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Andrew, your post was very usefull to me. It made me thing about the question
of essence and appearance. In fact, if essence and appearance do not coincide
then science ( in our case, the study of capitalism), in unraveling how
capitalism works must necessarily unravel as well how its mode of working
produces illusions, false consciousness, ideology. In this sense, the
analysis of fetichism cannot be something lateral to issues such as labor
power, exploitation, accumulation, crisis. It can only be an intrinsic part
of the analysis. No wonder it appears in the analysis of the commodity; the
wage; simple reproduction (context: initial capital as a value reproduced by
labor as opposed to the idea of it being the result of a primal capitalist
labor); profit as seemingly arising from circulation time (context: critique
of Ricardo qualifications of the law of value); the appearance of profits as
arising from all capital employed (context: transformation of surplus value
into profit, first chapters of vol III); profit of enterprise as wages of
supervision; interest bearing capital. It emerges at all level of analysis.
That is no coincidence.
> In OPE-L 2560, 2565, and 2575, Paul Zarembka has denied that Marx's
> theory of fetishism is central to _Capital_. Paul at first tried to
> justify this denial by counting the number of pages devoted explicitly to
> the explication of the theory. Yet as he recognizes in OPE-L 2575, the
> real issue is whether the theory is integral to and influences the whole
> or whether, as he thinks, "'fetishism' was a very specific concept as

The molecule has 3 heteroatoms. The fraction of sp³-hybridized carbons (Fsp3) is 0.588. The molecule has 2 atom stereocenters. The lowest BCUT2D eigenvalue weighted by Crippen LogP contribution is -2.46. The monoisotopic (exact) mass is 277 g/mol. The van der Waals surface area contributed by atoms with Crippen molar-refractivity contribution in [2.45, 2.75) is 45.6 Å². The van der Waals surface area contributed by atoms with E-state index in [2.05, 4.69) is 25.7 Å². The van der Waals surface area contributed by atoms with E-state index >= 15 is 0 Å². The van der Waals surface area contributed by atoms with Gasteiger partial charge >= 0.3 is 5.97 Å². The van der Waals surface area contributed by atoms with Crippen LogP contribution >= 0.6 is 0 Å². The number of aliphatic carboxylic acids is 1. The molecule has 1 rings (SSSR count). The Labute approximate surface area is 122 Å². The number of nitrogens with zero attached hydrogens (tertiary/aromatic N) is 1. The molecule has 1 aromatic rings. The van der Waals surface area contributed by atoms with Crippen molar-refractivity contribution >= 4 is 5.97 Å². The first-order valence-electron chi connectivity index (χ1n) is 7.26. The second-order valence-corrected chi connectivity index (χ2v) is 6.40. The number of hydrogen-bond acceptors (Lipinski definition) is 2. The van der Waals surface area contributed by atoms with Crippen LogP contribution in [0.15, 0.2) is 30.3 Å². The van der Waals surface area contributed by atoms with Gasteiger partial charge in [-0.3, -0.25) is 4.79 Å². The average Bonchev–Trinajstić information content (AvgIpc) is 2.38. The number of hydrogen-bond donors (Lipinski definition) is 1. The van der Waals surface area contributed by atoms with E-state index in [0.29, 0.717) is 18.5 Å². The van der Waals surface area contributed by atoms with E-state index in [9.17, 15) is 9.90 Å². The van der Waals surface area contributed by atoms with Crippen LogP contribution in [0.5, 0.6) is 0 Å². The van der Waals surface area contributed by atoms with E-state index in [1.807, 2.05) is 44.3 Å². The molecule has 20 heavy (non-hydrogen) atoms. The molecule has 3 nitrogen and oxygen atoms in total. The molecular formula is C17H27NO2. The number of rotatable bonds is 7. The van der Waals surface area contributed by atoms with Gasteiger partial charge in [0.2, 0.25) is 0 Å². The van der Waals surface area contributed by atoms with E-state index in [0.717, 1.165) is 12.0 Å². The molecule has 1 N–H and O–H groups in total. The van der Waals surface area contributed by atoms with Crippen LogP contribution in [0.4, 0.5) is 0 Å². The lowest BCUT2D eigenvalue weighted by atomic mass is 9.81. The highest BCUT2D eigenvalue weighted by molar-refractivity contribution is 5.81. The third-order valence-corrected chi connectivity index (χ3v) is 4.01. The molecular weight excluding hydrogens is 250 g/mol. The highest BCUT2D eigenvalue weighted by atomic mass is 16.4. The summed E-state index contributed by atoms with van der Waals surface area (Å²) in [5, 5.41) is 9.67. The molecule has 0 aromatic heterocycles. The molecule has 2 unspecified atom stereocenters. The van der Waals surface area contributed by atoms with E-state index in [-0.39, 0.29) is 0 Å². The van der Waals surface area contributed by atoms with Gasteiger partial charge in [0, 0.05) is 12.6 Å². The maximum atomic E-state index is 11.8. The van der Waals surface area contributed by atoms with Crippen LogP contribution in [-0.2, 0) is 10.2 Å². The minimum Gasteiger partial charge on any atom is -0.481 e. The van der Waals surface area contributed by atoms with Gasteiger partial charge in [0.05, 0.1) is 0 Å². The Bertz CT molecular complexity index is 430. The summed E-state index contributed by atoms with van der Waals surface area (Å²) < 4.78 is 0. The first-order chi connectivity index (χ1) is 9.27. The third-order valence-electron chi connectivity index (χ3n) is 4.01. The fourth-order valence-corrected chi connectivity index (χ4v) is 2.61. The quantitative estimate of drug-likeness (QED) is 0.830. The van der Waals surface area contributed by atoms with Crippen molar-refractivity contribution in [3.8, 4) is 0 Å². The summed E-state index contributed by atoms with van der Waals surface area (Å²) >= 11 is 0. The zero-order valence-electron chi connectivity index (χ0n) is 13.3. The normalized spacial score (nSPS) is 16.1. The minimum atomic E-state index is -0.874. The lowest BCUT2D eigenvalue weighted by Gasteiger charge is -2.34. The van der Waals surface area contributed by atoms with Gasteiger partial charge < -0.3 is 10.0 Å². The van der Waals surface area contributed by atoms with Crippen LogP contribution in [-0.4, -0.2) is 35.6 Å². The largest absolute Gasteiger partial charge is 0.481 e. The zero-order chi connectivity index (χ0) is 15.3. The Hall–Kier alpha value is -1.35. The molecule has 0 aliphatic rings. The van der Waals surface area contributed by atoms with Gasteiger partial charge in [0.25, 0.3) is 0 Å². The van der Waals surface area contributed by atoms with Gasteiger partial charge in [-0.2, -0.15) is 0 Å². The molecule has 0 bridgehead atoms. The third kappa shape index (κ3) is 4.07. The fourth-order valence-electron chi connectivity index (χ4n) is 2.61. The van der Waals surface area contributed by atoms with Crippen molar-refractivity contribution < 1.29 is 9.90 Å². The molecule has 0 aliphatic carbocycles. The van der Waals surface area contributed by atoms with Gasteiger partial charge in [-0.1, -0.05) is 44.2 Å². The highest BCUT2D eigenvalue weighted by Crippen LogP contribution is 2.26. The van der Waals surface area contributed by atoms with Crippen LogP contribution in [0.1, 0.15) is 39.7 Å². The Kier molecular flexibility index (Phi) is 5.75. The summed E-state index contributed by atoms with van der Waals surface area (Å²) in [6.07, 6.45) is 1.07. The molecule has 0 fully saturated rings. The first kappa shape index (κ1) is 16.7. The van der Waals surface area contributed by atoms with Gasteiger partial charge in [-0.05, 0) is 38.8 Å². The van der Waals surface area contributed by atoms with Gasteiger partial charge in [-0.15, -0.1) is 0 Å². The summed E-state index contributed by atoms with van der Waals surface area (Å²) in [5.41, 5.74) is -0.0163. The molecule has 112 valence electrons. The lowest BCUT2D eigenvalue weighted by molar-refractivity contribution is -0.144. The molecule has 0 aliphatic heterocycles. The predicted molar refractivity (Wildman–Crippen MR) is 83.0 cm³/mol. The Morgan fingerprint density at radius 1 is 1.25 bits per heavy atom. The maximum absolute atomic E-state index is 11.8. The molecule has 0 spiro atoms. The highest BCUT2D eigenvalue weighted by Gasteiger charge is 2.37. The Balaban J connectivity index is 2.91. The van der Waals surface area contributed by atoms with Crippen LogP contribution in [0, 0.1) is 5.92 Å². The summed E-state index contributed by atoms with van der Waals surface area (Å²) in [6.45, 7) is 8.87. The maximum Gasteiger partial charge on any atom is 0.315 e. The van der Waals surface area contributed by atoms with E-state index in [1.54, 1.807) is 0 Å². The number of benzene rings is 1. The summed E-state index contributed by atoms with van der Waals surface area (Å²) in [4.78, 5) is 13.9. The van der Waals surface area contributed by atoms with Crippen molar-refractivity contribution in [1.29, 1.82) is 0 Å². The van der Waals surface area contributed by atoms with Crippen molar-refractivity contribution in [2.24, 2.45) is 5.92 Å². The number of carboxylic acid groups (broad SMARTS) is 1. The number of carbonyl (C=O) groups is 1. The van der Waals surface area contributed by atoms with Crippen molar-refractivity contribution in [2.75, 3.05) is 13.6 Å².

> discussed in the relevant 12-page section."
> In defense of the latter proposition, he continues that "If it were meant
> to illuminate EVERYTHING its status would have been MUCH MORE obvious by
> a much more greater discussion by Marx." I do not agree.
> First, I think the centrality of the theory of fetishism IS obvious.
> Second, I just don't think it is true that an author will always directly
> discuss something at great length if it is central. I would argue, for
> instance, that "becoming" is central to Hegel's _Science of Logic_. Yet
> there is only a bit of direct discussion of becoming, at the beginning.
> Nonetheless, the forward movement from category to category is in every
> case a matter of becoming.
> Paul has also responded to the following argument of mine:
> "what is Marx's analysis of the development of capitalist production,
> especially machine production, all about if not that the worker is
> dominated by the product of her on hands, just as in religion the thinker
> is dominated by the product of his own brain? Coming to the section on
> Wages that Paul mentions, it is one *transformation* after another,
> various 'irrational' forms of the value of labor-power that actually
> exist in the real world -- again, it is not a matter of illusion.
> "And then there's Vol. III. It would be easy to point to the Trinity
> Formula, or to the crucial discussion of relations of production and